Security concerns remain high on the world's agenda. In this year’s annual report, Worldwatch researchers explore underlying sources of global insecurity including poverty, infectious disease, environmental degradation, and rising competition over oil and other resources.
Think of the objects you buy and use in any given day. Now, try to imagine that there are more than 1.7 billion human beings in the consumer society—and their numbers are growing yearly. In many cases, excessive consumption burdens societies with bulging landfills, declining fish stocks, and rising obesity levels. Meanwhile, there are still another 2.8 billion who consume too little and who suffer from hunger, homelessness, and poverty.
If we are going to reverse biodiversity loss, dampen the effects of global warming, and eliminate the scourge of persistent poverty, we need to reinvent ourselves—as individuals, as societies, as corporations, and as governments.
Featuring a Foreword by U.N. Secretary-General Kofi Annan, State of the World 2002 includes chapters on climate change, farming, toxic chemicals, sustainable tourism, population, resource conflicts and global governance, with a special focus on the United Nations World Summit on Sustainable Development, which will be held in Johannesburg, South Africa in August/September 2002.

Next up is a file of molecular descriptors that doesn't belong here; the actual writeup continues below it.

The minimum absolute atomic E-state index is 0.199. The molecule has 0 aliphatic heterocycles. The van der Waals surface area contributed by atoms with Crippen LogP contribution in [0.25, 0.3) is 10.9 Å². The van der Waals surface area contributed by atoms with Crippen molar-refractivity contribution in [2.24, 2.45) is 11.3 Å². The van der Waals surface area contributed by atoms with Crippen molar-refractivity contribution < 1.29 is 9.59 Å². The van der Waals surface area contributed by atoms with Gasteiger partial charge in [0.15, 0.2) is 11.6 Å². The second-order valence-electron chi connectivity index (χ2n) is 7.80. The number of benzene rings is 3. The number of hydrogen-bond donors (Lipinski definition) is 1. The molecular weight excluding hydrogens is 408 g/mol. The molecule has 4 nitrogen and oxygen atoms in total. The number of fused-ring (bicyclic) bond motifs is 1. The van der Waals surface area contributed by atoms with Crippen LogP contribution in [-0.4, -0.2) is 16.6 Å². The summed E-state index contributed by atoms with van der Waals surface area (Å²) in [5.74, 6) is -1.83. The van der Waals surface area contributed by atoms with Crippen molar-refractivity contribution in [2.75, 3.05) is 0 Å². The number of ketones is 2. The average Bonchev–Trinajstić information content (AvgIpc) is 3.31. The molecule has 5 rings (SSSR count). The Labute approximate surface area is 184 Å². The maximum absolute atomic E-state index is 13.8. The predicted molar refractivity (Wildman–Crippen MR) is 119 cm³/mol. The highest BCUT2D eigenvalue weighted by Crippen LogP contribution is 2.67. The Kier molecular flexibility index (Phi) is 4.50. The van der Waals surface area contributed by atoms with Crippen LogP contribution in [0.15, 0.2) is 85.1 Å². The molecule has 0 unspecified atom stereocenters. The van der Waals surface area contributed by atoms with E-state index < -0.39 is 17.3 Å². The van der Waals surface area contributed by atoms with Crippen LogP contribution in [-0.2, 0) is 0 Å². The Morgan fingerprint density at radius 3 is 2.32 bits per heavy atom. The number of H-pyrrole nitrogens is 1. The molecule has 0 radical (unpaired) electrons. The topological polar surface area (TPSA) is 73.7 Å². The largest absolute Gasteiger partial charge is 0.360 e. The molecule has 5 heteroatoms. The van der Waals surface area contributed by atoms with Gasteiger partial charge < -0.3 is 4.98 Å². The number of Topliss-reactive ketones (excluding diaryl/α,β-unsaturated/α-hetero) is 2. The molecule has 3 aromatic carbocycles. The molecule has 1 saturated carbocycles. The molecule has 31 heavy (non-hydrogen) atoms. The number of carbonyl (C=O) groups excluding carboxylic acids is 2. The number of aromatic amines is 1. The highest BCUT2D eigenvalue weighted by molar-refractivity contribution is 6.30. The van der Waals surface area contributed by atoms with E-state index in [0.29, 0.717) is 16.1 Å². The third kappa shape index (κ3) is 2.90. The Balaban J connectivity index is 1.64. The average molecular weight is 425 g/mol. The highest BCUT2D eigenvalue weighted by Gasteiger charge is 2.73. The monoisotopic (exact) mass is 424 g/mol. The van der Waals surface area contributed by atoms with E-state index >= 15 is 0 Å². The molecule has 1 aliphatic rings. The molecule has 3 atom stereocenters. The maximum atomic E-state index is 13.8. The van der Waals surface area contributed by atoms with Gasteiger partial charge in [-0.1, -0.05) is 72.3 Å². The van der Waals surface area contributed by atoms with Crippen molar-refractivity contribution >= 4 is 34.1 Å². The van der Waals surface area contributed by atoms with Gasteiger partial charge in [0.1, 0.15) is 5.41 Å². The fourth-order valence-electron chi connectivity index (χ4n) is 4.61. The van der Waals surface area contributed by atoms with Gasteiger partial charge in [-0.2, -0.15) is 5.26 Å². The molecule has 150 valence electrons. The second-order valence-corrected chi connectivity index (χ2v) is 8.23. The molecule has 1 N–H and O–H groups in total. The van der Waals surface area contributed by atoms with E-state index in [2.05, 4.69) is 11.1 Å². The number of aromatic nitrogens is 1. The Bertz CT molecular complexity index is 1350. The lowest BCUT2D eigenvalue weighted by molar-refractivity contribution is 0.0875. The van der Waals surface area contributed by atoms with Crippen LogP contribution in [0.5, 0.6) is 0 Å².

In State of the World 2001, the Institute's award-winning research team takes a fresh look at the most difficult challenge the world faces: how to build an environmentally sustainable economy before we do permanent damage to the natural systems that support our global civilization.
As the 21st century dawns, the Worldwatch Institute's award-winning research team takes a fresh look at the trends that have put the global economy on a collision course with the Earth's ecosystems. This first edition of the new century lays out the case for a rapid transition to an environmentally sustainable economy before we do permanent damage to the natural systems that support our global civilization.